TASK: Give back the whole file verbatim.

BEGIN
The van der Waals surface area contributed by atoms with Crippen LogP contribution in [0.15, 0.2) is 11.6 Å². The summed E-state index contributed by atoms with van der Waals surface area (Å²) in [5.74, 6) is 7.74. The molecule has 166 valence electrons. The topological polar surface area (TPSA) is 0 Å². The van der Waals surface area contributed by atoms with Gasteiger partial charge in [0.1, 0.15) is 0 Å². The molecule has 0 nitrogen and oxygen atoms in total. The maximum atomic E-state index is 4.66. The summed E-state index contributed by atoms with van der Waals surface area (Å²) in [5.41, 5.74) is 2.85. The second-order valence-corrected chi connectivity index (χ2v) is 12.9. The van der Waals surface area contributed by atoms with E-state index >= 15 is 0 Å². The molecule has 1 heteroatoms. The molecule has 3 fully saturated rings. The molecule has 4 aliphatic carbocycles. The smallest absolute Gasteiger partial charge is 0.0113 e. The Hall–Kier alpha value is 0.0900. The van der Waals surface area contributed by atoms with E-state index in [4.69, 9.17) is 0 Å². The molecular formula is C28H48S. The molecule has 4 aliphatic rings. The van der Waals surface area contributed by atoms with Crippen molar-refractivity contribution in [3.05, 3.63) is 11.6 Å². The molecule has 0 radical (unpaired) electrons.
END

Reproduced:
The van der Waals surface area contributed by atoms with Crippen LogP contribution in [0.15, 0.2) is 11.6 Å². The summed E-state index contributed by atoms with van der Waals surface area (Å²) in [5.74, 6) is 7.74. The molecule has 166 valence electrons. The topological polar surface area (TPSA) is 0 Å². The van der Waals surface area contributed by atoms with Gasteiger partial charge in [0.1, 0.15) is 0 Å². The molecule has 0 nitrogen and oxygen atoms in total. The maximum atomic E-state index is 4.66. The summed E-state index contributed by atoms with van der Waals surface area (Å²) in [5.41, 5.74) is 2.85. The second-order valence-corrected chi connectivity index (χ2v) is 12.9. The van der Waals surface area contributed by atoms with E-state index >= 15 is 0 Å². The molecule has 1 heteroatoms. The molecule has 3 fully saturated rings. The molecule has 4 aliphatic carbocycles. The smallest absolute Gasteiger partial charge is 0.0113 e. The Hall–Kier alpha value is 0.0900. The van der Waals surface area contributed by atoms with E-state index in [4.69, 9.17) is 0 Å². The molecular formula is C28H48S. The molecule has 4 aliphatic rings. The van der Waals surface area contributed by atoms with Crippen molar-refractivity contribution in [3.05, 3.63) is 11.6 Å². The molecule has 0 radical (unpaired) electrons.